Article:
Wellens has been mixing cyclo-cross training with physiotherapy and a long ride from his home to Ostend on the Belgian coast but refused to be drawn on what he achieve in his comeback races.

    "It remains to be seen and I don’t want to say what my real ambitions are,” he said.

    “I’ll evaluate things on Saturday. I will certainly fight to do well because I realize that my selection for the World Cup is not certain. There are a few young riders knocking at the door but I want to be in the team. I'm going to do everything to be in Koksijde.”

    Fidea-Telenet team leader Tom Meeusen is also fit for the weekend of racing after damaging his ankle last week. He will race with a special ankle brace.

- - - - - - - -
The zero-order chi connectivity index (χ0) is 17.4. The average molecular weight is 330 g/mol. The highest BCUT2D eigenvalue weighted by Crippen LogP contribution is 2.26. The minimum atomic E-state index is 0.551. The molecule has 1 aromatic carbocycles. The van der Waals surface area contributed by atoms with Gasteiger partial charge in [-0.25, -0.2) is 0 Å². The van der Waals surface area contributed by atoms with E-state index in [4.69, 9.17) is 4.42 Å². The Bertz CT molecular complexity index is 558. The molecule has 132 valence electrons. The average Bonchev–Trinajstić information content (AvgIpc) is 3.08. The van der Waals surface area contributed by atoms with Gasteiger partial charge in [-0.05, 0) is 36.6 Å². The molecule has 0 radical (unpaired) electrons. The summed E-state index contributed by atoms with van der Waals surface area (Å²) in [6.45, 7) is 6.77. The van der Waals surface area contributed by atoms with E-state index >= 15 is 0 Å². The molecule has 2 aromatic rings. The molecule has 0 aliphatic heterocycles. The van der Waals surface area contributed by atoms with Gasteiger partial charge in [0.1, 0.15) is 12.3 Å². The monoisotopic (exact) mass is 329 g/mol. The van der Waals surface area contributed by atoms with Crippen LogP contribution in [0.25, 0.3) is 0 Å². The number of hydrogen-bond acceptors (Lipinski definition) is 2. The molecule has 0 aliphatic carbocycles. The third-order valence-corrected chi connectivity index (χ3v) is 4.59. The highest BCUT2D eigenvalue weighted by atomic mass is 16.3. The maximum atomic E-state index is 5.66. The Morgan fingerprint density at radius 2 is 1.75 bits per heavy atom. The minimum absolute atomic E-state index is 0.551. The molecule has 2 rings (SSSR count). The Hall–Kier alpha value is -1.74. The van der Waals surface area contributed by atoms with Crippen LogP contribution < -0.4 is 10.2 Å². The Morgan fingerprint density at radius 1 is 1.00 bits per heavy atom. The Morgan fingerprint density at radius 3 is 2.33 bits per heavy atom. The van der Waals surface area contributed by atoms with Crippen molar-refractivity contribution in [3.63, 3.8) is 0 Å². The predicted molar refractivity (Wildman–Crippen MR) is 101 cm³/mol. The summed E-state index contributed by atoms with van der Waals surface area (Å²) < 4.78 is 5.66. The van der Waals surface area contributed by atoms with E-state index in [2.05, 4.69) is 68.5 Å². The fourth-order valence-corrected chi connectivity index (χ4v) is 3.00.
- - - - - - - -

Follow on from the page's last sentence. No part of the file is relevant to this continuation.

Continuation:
"It’s one that they use in volleyball. I want some extra support, because I don’t want to hurt it again,” Meeusen said.

    "I hope to shine in the races. I prefer to do well Hasselt but I won’t hold back in Asper-Gavere either. They’re predicting a dry weekend which suits me better.”

  • 2014 women's 'cross world championship features new Saturday start

    Marianne Vos will seek her seventh 'cross world championship on home turf at the 2014 Worlds in Hoogerheide, Netherlands.
    Article published:
    November 16, 2013, 21:00 GMT
    By:
    Cycling News

    Becomes marquee afternoon event of opening day

    Since the first elite women's cyclo-cross world championship was contested in 2000 at Sint-Michielsgestel, The Netherlands, the women's race has taken place on Sunday mornings, prior to the elite men's contest, in the two-day format.